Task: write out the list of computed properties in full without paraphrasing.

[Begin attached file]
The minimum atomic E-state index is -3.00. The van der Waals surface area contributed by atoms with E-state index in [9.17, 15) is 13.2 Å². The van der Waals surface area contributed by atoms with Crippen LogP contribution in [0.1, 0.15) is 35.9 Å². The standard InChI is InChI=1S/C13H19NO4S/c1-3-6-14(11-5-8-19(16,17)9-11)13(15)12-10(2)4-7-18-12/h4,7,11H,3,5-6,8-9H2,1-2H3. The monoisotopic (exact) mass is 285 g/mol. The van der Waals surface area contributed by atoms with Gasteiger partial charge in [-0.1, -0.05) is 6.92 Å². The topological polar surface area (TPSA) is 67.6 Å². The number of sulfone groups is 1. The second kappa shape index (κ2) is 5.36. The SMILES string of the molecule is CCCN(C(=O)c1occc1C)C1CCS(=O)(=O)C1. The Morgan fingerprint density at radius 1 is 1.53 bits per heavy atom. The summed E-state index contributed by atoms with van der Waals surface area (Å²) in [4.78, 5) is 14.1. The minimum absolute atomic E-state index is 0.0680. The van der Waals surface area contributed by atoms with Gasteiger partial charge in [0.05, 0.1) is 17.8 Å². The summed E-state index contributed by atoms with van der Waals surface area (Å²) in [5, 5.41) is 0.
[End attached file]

The minimum atomic E-state index is -3.00. The van der Waals surface area contributed by atoms with E-state index in [9.17, 15) is 13.2 Å². The van der Waals surface area contributed by atoms with Crippen LogP contribution in [0.1, 0.15) is 35.9 Å². The standard InChI is InChI=1S/C13H19NO4S/c1-3-6-14(11-5-8-19(16,17)9-11)13(15)12-10(2)4-7-18-12/h4,7,11H,3,5-6,8-9H2,1-2H3. The monoisotopic (exact) mass is 285 g/mol. The van der Waals surface area contributed by atoms with Gasteiger partial charge in [-0.1, -0.05) is 6.92 Å². The topological polar surface area (TPSA) is 67.6 Å². The number of sulfone groups is 1. The second kappa shape index (κ2) is 5.36. The SMILES string of the molecule is CCCN(C(=O)c1occc1C)C1CCS(=O)(=O)C1. The Morgan fingerprint density at radius 1 is 1.53 bits per heavy atom. The summed E-state index contributed by atoms with van der Waals surface area (Å²) in [4.78, 5) is 14.1. The minimum absolute atomic E-state index is 0.0680. The van der Waals surface area contributed by atoms with Gasteiger partial charge in [0.05, 0.1) is 17.8 Å². The summed E-state index contributed by atoms with van der Waals surface area (Å²) in [5, 5.41) is 0.